Japanese industrial production resumed its slide, falling 1.2 percent in July from June amid slumping global demand, the government said yesterday.
It is a disappointing sign for the world’s third-biggest economy and suggests that any sort of recovery is sputtering.
Manufacturers had much rosier predictions a month ago, when they forecast that factory output, a key indicator for Japan’s export-oriented economy, would jump 4.5 percent in July.
However, weak global and domestic demand is weighing on manufacturers, particularly electronics makers, who are facing intense competition from Taiwanese, South Korean and other Asian manufacturers. The strong yen, which erodes overseas earnings, is also eating into profits.
DRAG ON OUTPUT
Production of semiconductors, liquid crystal displays and steam turbine parts dragged on overall output, the Ministry of Economy, Trade and Industry said.
The outlook for coming months is even gloomier: Manufacturers foresee output barely inching up 0.1 percent last month and sliding another 3.3 percent in this month.
July’s drop comes after a modest 0.4 percent rise in factory output in June and declines of 3.4 percent in May and 0.2 percent in April.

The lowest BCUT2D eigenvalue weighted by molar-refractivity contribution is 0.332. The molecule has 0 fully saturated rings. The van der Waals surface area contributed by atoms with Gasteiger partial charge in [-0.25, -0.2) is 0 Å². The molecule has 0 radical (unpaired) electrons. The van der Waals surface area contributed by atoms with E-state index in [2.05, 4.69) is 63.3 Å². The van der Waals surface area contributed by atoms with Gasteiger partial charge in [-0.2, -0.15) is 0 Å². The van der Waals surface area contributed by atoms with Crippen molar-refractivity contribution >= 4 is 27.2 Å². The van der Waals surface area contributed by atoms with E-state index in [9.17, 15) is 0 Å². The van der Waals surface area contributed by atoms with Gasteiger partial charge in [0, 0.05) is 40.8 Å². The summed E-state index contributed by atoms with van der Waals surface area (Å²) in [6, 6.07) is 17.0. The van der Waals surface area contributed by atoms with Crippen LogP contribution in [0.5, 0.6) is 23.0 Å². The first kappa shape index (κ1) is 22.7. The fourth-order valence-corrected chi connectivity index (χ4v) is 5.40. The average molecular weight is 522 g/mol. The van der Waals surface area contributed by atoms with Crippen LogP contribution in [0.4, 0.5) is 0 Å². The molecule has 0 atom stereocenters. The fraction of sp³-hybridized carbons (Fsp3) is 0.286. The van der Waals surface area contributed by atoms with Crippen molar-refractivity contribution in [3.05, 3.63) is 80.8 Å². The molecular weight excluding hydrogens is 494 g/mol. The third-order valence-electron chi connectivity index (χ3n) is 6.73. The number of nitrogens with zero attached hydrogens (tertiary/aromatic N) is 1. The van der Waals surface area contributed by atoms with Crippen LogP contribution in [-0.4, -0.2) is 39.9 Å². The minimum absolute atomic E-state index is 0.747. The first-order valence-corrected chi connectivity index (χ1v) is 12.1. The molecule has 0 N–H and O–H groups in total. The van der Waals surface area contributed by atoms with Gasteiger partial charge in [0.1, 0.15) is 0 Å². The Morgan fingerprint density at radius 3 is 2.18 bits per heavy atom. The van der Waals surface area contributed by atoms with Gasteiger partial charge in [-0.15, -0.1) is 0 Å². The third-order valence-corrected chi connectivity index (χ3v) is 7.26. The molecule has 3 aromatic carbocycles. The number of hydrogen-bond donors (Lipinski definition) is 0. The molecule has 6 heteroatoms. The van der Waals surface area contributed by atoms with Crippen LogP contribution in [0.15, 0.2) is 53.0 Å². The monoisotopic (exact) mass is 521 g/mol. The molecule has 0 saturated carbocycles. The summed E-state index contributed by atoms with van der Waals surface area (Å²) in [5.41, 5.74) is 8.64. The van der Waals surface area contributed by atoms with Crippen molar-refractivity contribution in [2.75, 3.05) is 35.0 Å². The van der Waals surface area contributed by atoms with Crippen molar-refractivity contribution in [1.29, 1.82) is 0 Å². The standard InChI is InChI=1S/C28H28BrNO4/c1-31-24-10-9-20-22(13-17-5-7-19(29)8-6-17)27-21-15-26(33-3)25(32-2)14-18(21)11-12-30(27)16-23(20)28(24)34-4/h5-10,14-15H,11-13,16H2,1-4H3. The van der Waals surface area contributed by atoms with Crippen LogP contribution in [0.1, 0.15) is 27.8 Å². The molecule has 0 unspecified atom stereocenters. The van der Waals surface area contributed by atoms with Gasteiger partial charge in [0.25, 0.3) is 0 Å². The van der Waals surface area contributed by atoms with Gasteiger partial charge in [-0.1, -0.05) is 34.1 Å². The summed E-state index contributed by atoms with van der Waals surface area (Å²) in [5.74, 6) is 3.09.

The industrial production index was the lowest since May last year, when manufacturers were still reeling from disruptions from the massive earthquake and tsunami that hit northeastern Japan two months earlier.
Other economic data released yesterday showed that the unemployment rate remained unchanged at 4.3 percent, while core consumer prices, minus fresh foods, fell 0.3 percent in July, reflecting persistent deflation, which also drags on economic growth.
Including fresh food, the national consumer price index fell 0.4 percent. Core CPI for Tokyo last month, a leading indicator for the nation, fell 0.5 percent.
On the labor front, the seasonally adjusted jobless rate remained at 4.3 percent for the second month. That is down from 4.6 percent earlier this year, but up from a recent low of 4.2 percent in September last year.
The Ministry of Internal Affairs and Communications said its survey showed that the number of employed fell 90,000 to 62.77 million in July, while the number of jobless people decreased 240,000 to 2.88 million.